To be fair, I would be extremely cautious with food in China considering the food scandals that have come forth in recent years, but the safety regulations of Greenlandic food are higher than in most places. In the end the Chinese handed over their translation app which politely requested if it was possible to cancel their order. I felt sorry for them, as I enjoyed my own massive Atlantic Salmon Sandwich on home-made ciabatta – and even more so when we caught up with them at the hotel enjoying two pieces of dried toast and a slice of that American burger cheese which comes in plastic wrapping. Poor guys, but at least they got fed.
We spent the day relaxing, and for my boyfriend to get past his illness. While he enjoyed the view from our hotel room, I went on a walk up the hill north of the settlement from where I was blown away by a beautiful view of Disko Bay and the Paakitsup Nunaa highland to the east. Oqaatsut is most favourably located in this eastern corner of Disko Bay.
Walking, walking and then walking some more…
We set out from Oqaatsut later than planned and the clock was near 10 AM as we reached the first orange dot indicating the route we were to follow. I wanted to set a good pace, worrying that 20 kilometres might prove too much for us. But the landscape begged us to slow down and enjoy the wide horizon.
For the first stretch we followed the coastline south with the Disko Bay to our right. It was a beautiful vista and I felt as if we were alone travelling through the landscape from the ice ages. It soon occurred to me that that was exactly what we were doing. Greenland succumbs under an ice age and the fauna is Arctic and makes inhabitation difficult. Thus, we were alone in a remote plain with views of massive ice bergs close to an Ice Cap taking up 7% of the world’s fresh water reserve. Apart from my outfit and camera, I could almost imagine myself as Ayla travelling across the tundra of the Euroasian continent at the time of the last big ice age.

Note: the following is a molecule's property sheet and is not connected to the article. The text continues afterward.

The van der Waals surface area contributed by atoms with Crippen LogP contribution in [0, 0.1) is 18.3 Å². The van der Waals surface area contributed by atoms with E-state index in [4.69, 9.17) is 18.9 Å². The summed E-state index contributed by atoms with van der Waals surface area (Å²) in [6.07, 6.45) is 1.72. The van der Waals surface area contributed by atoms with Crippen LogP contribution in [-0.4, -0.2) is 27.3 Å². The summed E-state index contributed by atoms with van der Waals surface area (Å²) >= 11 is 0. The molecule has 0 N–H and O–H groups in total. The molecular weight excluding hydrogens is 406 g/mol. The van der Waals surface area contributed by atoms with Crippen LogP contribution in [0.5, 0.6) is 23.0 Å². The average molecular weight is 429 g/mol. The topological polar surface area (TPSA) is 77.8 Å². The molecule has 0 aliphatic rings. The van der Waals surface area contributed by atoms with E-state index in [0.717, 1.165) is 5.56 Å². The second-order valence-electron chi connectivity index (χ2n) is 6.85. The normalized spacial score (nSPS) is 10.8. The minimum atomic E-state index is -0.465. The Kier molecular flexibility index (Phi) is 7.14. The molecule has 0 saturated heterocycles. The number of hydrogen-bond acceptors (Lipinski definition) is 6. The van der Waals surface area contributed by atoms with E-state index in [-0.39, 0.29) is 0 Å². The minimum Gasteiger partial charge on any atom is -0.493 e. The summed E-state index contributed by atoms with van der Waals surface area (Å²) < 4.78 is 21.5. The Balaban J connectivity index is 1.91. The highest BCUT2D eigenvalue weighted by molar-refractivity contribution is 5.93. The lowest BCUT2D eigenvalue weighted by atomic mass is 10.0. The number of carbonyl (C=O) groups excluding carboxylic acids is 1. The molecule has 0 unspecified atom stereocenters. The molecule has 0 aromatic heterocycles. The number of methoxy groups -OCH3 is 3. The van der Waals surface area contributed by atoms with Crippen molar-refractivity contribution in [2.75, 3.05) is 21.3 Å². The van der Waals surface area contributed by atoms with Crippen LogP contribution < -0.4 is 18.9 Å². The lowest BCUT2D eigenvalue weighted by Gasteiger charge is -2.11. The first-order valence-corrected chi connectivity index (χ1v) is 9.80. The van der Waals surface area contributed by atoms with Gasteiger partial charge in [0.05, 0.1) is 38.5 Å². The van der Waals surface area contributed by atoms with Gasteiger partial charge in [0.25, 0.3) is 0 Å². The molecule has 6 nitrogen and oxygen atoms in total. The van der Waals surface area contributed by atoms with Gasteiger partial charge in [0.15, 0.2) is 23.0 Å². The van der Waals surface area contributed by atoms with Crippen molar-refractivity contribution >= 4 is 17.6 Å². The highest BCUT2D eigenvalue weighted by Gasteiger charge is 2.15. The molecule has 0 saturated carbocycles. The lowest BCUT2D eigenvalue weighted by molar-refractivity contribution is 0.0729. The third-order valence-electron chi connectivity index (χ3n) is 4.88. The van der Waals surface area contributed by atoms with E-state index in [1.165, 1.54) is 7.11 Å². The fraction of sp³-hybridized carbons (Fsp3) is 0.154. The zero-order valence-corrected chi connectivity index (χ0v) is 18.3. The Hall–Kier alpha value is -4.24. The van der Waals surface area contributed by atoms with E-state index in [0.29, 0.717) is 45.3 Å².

As we moved inland and to the east we found the small peninsula closing off the Kangerluarsuk – in English Broad Bay. Here we walked down to the waters edge to look for capelins, known as ammasat in Greenlandic. The shoreline was dotted with fishing shacks and as we moved east along the shores of Broad Bay, we saw locals fishing in the fresh waters of the bay.
It was already late when we reached the small pass between BroadBay and an inner lake feeding into the bay. It became the first of many crossings on rocks over water. As we followed the path south, we had a beautiful view of the bay to our right and the Iviangernarsuit highlands to the left. Reaching the southern shores of Broad Bay, we crossed several rivers, one of which offered us a shackled bridge and another giving me a wet foot. But we made it past and at around 6 PM, we had reached the cape at the southern entrance to Broad Bay called Nuuluk.
We were deadbeat tired and wishing for each bend in the route to give us a view of what we wanted to see the most – namely Ilulissat Airport. When we finally reached it, we had another kilometre to go as we followed a track beside the landing strip. We reached the airport entrance around 7 PM and had the woman at the Air Greenland office call us a taxi. It seemed she was pretty used to meeting odd hikers covered in mosquito bites and dead on their feet. We’d walked the route much slower than average, but we did it, and looking back, I wouldn’t have missed it for the world. That evening, I bought an internet connection at the hostel and found the Children of the Earth series by Jean M. Auel on the the Danish library app.